A round-up of some of the media’s latest news from Committee member Colin Sykes
As Christmas fades into the distance and Santa takes his sleigh in to get converted to electricity the BBC is celebrating a bumper set of audience figures on iPlayer and BBC Sounds. This is new territory for us after years of focusing on traditional viewing figures but many more people are obviously streaming programmes and not watching in real time.
The streaming services like Netflix and Amazon are cagey at releasing audience figures and there have been assumptions that traditional broadcasters are massively losing ground to them. These figures present a more nuanced picture:
Channel 4 is back in the news and this time the sale our industry never wanted has bitten the dust. The Culture Secretary says she wants to give the channel greater commercial flexibility. Early signs of that are Channel 4 possibly making some of its own programmes and maybe launching a paid for streaming service for viewers overseas. A number of commentators have said this could involve the soft sell of British expertise in programme making to countries around the world enhancing the UK’s reputation abroad. Something the BBC has been talking about for some time now.
The other possibility is yet more Channel 4 staff moving out of London (following the opening of the Leeds centre) and the possible sale of its London HQ.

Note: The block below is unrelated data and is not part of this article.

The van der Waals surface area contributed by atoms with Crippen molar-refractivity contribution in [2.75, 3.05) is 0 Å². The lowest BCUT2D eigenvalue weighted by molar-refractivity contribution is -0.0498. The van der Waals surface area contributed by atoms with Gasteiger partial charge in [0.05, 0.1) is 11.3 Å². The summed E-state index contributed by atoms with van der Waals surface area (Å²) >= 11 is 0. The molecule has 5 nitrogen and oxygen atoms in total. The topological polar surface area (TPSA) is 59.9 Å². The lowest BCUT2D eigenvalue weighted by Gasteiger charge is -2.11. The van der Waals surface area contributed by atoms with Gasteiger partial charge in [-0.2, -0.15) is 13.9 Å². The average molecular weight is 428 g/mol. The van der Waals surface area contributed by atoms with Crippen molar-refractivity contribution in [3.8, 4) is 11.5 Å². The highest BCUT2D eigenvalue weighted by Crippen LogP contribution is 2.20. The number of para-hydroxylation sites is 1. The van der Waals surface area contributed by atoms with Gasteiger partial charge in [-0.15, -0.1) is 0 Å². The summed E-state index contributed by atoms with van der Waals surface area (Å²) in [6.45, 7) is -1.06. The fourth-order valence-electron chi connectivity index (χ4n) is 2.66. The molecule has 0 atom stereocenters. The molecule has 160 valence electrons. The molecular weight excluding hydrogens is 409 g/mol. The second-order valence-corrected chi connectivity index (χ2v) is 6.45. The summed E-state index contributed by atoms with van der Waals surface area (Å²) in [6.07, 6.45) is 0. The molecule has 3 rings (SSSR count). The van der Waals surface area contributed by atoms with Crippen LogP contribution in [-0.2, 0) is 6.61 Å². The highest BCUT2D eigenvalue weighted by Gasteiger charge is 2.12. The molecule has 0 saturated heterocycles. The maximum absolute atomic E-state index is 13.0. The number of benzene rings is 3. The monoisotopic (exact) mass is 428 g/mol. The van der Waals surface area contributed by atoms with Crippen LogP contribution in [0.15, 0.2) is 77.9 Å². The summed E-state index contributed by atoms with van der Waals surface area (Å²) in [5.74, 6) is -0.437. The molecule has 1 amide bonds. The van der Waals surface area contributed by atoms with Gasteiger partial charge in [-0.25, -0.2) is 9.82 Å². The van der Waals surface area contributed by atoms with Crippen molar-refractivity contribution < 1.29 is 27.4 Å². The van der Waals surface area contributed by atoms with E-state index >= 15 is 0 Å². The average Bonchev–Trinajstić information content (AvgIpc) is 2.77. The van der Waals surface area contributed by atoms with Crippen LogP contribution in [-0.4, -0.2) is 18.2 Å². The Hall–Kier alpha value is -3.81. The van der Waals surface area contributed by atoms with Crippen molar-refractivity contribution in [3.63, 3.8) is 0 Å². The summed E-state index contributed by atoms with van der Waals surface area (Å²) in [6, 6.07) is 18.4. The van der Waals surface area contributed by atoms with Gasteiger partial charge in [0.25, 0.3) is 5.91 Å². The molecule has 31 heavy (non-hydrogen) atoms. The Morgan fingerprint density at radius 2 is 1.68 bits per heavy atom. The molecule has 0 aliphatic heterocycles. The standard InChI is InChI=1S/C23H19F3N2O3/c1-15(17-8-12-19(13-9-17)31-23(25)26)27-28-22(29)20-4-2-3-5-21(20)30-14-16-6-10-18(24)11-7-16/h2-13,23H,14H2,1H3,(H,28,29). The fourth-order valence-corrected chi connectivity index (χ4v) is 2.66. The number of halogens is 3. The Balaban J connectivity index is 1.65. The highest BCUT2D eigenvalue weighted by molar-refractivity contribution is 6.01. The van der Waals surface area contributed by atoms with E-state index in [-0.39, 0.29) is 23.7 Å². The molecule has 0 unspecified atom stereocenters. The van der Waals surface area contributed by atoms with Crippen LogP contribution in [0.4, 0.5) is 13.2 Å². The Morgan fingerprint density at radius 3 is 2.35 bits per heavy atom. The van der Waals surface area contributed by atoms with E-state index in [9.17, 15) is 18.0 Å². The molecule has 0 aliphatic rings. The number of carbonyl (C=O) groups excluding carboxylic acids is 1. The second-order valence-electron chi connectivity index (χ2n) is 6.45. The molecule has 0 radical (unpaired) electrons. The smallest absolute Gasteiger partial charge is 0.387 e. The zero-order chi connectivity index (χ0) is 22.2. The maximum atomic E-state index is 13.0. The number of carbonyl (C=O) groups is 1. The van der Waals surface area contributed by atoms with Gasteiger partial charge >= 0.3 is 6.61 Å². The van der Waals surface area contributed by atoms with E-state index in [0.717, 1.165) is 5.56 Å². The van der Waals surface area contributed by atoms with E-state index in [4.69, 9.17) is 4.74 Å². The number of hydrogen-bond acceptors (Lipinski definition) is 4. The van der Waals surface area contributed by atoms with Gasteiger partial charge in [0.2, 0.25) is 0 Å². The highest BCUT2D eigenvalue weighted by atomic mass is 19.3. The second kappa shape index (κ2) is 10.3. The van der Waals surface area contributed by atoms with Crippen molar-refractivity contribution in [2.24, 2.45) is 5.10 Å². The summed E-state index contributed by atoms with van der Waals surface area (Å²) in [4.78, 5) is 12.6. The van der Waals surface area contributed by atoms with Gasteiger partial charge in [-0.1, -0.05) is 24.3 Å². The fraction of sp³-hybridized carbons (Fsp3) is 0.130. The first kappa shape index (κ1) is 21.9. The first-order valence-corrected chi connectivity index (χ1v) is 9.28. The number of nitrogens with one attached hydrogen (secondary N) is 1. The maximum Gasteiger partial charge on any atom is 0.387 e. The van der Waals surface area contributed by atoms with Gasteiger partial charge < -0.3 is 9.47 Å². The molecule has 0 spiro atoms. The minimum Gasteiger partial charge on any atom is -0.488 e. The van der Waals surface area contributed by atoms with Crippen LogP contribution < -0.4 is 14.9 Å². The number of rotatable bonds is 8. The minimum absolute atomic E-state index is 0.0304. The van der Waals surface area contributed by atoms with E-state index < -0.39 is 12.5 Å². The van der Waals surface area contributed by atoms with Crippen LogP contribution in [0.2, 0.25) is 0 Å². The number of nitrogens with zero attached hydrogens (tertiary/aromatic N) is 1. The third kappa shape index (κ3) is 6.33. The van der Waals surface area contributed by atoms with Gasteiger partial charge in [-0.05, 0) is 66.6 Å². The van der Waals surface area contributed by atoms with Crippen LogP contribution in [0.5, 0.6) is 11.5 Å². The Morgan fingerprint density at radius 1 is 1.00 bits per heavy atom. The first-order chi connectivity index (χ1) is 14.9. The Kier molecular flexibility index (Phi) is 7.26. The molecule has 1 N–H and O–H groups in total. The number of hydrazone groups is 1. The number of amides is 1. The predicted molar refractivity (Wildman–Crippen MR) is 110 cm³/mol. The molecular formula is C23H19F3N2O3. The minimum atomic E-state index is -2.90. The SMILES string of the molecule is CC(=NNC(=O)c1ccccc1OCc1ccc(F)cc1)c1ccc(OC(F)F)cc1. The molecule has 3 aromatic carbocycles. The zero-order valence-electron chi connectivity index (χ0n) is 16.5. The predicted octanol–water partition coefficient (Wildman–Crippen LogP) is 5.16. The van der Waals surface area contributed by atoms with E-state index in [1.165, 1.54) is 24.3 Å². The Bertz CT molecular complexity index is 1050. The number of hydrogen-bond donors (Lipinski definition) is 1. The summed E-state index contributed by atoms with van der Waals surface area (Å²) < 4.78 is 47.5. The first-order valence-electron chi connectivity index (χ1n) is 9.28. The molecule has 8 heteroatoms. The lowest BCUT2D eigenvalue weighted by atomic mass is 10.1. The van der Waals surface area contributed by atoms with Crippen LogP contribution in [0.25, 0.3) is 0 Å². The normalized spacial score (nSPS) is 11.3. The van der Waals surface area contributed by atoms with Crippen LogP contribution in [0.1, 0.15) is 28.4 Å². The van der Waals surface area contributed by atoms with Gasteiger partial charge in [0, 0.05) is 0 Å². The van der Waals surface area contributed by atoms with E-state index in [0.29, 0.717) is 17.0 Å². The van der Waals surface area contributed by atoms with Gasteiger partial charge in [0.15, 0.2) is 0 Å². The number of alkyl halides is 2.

The privatisation of Channel 4 has been ruled out by the culture secretary who said the sale of the broadcaster would be disruptive to the country’s television production industry.
Michelle Donelan said in a letter to the prime minister that there were “better ways to secure” the channel’s sustainability, adding that she wanted to give the publicly-owned channel greater “commercial flexibility” and allow it to produce more of its own content.
In a letter to Rishi Sunak, which was published by the News Agents podcast on Wednesday, Donelan said she recognised her decision would “be popular with a majority of parliamentarians, particularly those who raised concerns about the effect a sale of C4C may have on the UK’s system of public service broadcasting and the wider creative economy.
Donelan said the government would also considering lifting the channel’s £200 million borrowing limit.The letter states that Channel 4 had agreed to move more of its operations outside of London with an increase in the number of jobs outside the capital from 300 to 600 by 2025.
The government originally launched a consultation into the channel’s future in 2021, when Oliver Dowden was the culture secretary.
Statement from Channel 4: